Mind Matters — Babies and bullies

Here I am thinking about my mother again. Perhaps it is because now that I have become a grandmother, I am coming to understand how she felt not only as a mother but as a grandmother herself, how she saw a “grander” picture of parenting — the larger, long term view.

So what is my larger, long-term view now that I identify with her so much? Perhaps it is the acknowledgement that how we raise our children and model behavior for them has a rippling effect down the generations.

To some readers I probably sound like a broken record. However, some messages need to be said again and again just to override the loud voices of bigotry and bullying that bombard us.

The founder of cognitive behavioral therapy, psychiatrist Aaron Beck wrote “Prisoners of Hate: The Cognitive Basis of Anger, Hostility, and Violence” in 1999, after he developed his brand of individual therapy. Cognitive behavioral therapy is noted for its focus on the automatic thoughts that, along with an upsurge of emotion, prompts a behavior in an individual.

In the therapeutic process of examining these automatic thoughts, an individual can learn what leads to certain negative behaviors and begin the process of change. Family systems therapists often talk about learning how to regulate reactivity. Jungians talk about how to recognize entrenched patterns of thinking that lead to unwanted behaviors in order to work through our complexes. Whatever the words, the therapeutic message is similar: that psychological health depends upon awareness of thoughts and feelings so that emotional regulation is possible and behaviors are managed.

Yet, Aaron Beck, in “Prisoners of Hate,” takes a grander view, beyond the individual to society at large. Indeed family systems theorists, and Jungians too, see the psycho-dynamics of the individual and family play out societally, and globally as well.

We absolutely need to recognize that what we model to our “babies” at the microcosmic scale has a direct connection to what gets enacted at the macrocosmic level. It matters what we say and how we act toward each other. It is not the automatic thought that counts so much as what we do with it. We may not at first be able to help that an ingrained prejudice appears or that a glimmer of an angry feeling starts to stir. However, we can learn to self-soothe, talk ourselves down out of the negative thoughts towards ourselves, or the other — the feared “enemy,” and then be witness to our emotions. With practice, over time, we become quicker and quicker at calming our reactivity.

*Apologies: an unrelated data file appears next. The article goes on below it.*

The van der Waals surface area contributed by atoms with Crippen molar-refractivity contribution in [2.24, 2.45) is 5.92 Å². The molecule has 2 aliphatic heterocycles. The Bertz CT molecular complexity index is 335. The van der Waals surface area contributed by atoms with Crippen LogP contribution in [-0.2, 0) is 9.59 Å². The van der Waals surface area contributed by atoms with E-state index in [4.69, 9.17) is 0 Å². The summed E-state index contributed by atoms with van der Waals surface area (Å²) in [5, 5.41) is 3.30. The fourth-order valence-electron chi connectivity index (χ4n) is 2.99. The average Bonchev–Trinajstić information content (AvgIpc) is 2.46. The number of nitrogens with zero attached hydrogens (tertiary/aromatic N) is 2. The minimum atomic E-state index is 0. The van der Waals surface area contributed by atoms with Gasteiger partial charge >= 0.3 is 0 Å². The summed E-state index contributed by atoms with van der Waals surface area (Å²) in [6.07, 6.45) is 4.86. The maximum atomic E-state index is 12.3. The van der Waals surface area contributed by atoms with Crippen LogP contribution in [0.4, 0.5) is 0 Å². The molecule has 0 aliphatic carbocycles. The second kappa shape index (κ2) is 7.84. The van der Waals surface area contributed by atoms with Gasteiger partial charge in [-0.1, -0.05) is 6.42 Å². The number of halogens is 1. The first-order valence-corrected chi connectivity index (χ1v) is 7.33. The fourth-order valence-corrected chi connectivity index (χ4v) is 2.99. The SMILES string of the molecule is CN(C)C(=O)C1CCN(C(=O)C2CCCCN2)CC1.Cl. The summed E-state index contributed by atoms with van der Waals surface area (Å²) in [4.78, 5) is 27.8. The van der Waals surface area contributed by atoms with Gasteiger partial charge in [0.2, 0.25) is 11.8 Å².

Demagogues — political figures, for example — use the individual’s primal reactivity to their advantage. They foment fear of “other,” of differences, for their own self-aggrandizement and usurpation of power. If we ourselves on an individual level are aware of our own lingering fears and are working towards emotional regulation, we are not hoodwinked by bigots, bullies, and bravado.

We are all works in progress: I know I am. I was reminded recently of my own potential for “judging mind,” when, in a New England store, I saw a family who looked very different — to me. The women and girls were in long dresses and the men had beards. I am used to seeing Amish, who dress similarly, so they are not “other” because they are my neighbors. These people were not that, so they were “foreign” to me. I caught myself in my wonderment — curiosity is one thing, but judging or making fun of another’s difference is the emotionally reactive part. I stopped myself before I went galloping off on that pony named Prejudice.

The antidote to prejudice and fear of other can be found in Ysaye Barnwell’s song, “Would You Harbor Me?” Anna Crusis, the Philadelphia-based women’s choir of which I am a member will be singing it this spring. Here are the words: